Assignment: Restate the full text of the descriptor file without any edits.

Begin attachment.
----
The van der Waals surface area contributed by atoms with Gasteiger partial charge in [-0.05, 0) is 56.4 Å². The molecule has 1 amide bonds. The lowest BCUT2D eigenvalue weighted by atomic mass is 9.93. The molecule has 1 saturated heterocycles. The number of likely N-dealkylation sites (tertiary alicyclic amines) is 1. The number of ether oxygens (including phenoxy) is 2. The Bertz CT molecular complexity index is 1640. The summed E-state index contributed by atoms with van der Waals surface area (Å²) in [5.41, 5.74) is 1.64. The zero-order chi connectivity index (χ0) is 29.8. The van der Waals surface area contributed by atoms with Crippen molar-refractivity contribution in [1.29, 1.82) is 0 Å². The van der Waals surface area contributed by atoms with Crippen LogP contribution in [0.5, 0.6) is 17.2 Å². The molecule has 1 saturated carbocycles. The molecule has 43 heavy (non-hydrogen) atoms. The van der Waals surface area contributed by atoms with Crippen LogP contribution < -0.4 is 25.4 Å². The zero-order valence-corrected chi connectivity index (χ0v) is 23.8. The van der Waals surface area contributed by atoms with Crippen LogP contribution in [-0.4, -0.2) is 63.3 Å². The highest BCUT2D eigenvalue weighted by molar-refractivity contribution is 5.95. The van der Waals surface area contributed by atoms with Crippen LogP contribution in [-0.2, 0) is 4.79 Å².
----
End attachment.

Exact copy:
The van der Waals surface area contributed by atoms with Gasteiger partial charge in [-0.05, 0) is 56.4 Å². The molecule has 1 amide bonds. The lowest BCUT2D eigenvalue weighted by atomic mass is 9.93. The molecule has 1 saturated heterocycles. The number of likely N-dealkylation sites (tertiary alicyclic amines) is 1. The number of ether oxygens (including phenoxy) is 2. The Bertz CT molecular complexity index is 1640. The summed E-state index contributed by atoms with van der Waals surface area (Å²) in [5.41, 5.74) is 1.64. The zero-order chi connectivity index (χ0) is 29.8. The van der Waals surface area contributed by atoms with Crippen molar-refractivity contribution in [1.29, 1.82) is 0 Å². The van der Waals surface area contributed by atoms with Crippen LogP contribution in [0.5, 0.6) is 17.2 Å². The molecule has 1 saturated carbocycles. The molecule has 43 heavy (non-hydrogen) atoms. The van der Waals surface area contributed by atoms with Crippen LogP contribution < -0.4 is 25.4 Å². The zero-order valence-corrected chi connectivity index (χ0v) is 23.8. The van der Waals surface area contributed by atoms with Crippen LogP contribution in [-0.4, -0.2) is 63.3 Å². The highest BCUT2D eigenvalue weighted by molar-refractivity contribution is 5.95. The van der Waals surface area contributed by atoms with Crippen LogP contribution in [-0.2, 0) is 4.79 Å².